ATP Finals: Djokovic confident he will be the man to beat in 2023
Novak Djokovic has no doubt in his own mind he is the best tennis player in the world, regardless of what the rankings say.
After clinching a record-equalling sixth ATP Finals title by downing Casper Ruud in Turin, Djokovic reflected on a turbulent 2022 season in which he was unable to play in two of the four grand slam events.
His refusal to accept a COVID-19 vaccination meant Djokovic was denied permission to compete at the Australian Open and US Open, while the various tennis authorities' reaction to the Ukraine crisis meant no ranking points were on offer at Wimbledon.
Indeed, Djokovic successfully defended his title at the All England Club, but in doing so he lost all of his 2,000 points for being the 2021 champion.
As such, he entered the ATP Finals as the world number eight, with his unbeaten run at the tournament seeing him collect 1,500 points and jump up to fifth on the ATP ranking list.
Carlos Alcaraz is the number one for now, after a stellar season for the 19-year-old Spaniard in which the highlight was his US Open victory, but Djokovic will be the favourite with many for the Australian Open, with authorities expected to allow him to play next year.
Asked if he was the world's best player, Djokovic said: "I'm not. I'm fifth."
That came with a smile from the Serbian, who added: "This week I probably am [the best]. Overall the rankings are showing who had the best year, and Alcaraz is the number one in the world. Not much to say about that.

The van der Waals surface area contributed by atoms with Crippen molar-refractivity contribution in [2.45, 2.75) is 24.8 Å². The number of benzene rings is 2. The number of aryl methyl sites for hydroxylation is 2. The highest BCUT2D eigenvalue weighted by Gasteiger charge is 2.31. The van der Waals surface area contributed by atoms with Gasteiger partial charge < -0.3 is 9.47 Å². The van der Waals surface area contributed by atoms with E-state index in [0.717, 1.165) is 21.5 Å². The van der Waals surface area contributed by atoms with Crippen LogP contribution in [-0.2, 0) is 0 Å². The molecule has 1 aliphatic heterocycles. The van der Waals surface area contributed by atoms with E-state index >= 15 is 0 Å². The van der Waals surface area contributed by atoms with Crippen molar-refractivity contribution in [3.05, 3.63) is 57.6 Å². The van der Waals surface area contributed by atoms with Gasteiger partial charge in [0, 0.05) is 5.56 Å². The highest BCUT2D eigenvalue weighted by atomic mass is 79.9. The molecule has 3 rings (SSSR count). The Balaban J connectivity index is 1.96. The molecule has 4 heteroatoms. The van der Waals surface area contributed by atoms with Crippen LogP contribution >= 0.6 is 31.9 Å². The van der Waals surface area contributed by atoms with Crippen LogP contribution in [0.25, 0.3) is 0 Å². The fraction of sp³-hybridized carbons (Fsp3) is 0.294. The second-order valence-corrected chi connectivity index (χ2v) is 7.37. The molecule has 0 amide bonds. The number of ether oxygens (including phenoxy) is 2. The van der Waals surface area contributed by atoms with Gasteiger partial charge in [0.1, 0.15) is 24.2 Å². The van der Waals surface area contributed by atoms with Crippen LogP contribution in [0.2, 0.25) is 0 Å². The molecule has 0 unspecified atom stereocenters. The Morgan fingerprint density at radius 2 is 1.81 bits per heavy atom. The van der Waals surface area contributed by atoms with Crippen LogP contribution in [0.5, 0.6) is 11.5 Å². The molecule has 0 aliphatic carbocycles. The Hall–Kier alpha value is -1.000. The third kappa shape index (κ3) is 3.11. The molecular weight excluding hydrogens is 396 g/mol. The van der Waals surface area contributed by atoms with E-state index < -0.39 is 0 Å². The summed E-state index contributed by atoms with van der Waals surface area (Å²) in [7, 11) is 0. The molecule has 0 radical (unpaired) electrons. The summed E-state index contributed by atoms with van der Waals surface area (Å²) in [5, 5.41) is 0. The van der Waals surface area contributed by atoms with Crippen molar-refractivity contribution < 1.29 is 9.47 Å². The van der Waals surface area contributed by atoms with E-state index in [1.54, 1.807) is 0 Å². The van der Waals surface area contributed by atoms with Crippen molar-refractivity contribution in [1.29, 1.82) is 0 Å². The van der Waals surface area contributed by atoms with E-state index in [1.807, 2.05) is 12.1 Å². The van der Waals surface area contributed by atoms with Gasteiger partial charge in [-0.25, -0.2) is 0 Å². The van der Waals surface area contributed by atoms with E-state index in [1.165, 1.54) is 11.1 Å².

"But in my mind I always see myself as the best player in the world, of course. I have that kind of mentality and that kind of approach. Regardless of who is across the net, regardless of what the surface is, regardless of what season it is, what number of the professional season in my career we're facing, I mean, it's always the same. The ambitions are as high as possible.
"That kind of approach, I feel it brought me to where I am sitting here today as a 35-year-old, holding one of the biggest trophies in the sport."
The 21-time grand slam winner, one behind Rafael Nadal on the men's all-time singles list, said the prospects for future success come down to his "love and passion" for tennis.
"As long as that's there I'll do anything in my power to challenge the young guys for the biggest trophies," Djokovic said.
"I don't know what the future holds, but I know that what I hold in my mind is a huge hunger still to win trophies, make history of this sport, compete on the highest level all around the world, bring good emotions to sports fans, tennis fans."
Djokovic was greeted after the final by Milan striker Zlatan Ibrahimovic, another sporting evergreen at the age of 41, albeit very much in his career twilight.
The same cannot be said yet for Djokovic, who may have several seasons left at this high level.
His coach, former Wimbledon champion Goran Ivanisevic, watched on admiringly as Djokovic won 7-5 6-3 in Turin against Ruud on Sunday.
According to Croatian Ivanisevic, the key to Djokovic's success in his mid-thirties is his relentless work rate.
"He's practising even harder than when he was 22," said Ivanisevic. "That's why he's still so good and that's why he's still going to be even better.
"The will to practise, the will to improve, the will to be better is amazing. He's taking care of his body. In my time we stopped tennis at 30, 31. You were already an old guy ready to leave.
"They all talk about, yes, young players are coming. It's great for tennis. You have the youngest number one in the world who made unbelievable things this year, Carlos. But look at Novak. He's still hungry, he's still winning the tournament, playing unbelievable tennis. He's still already thinking now about preparation for next season.
"Till he's like that, in his mind he's going to be always competitive, favourite to win majors and the big tournaments."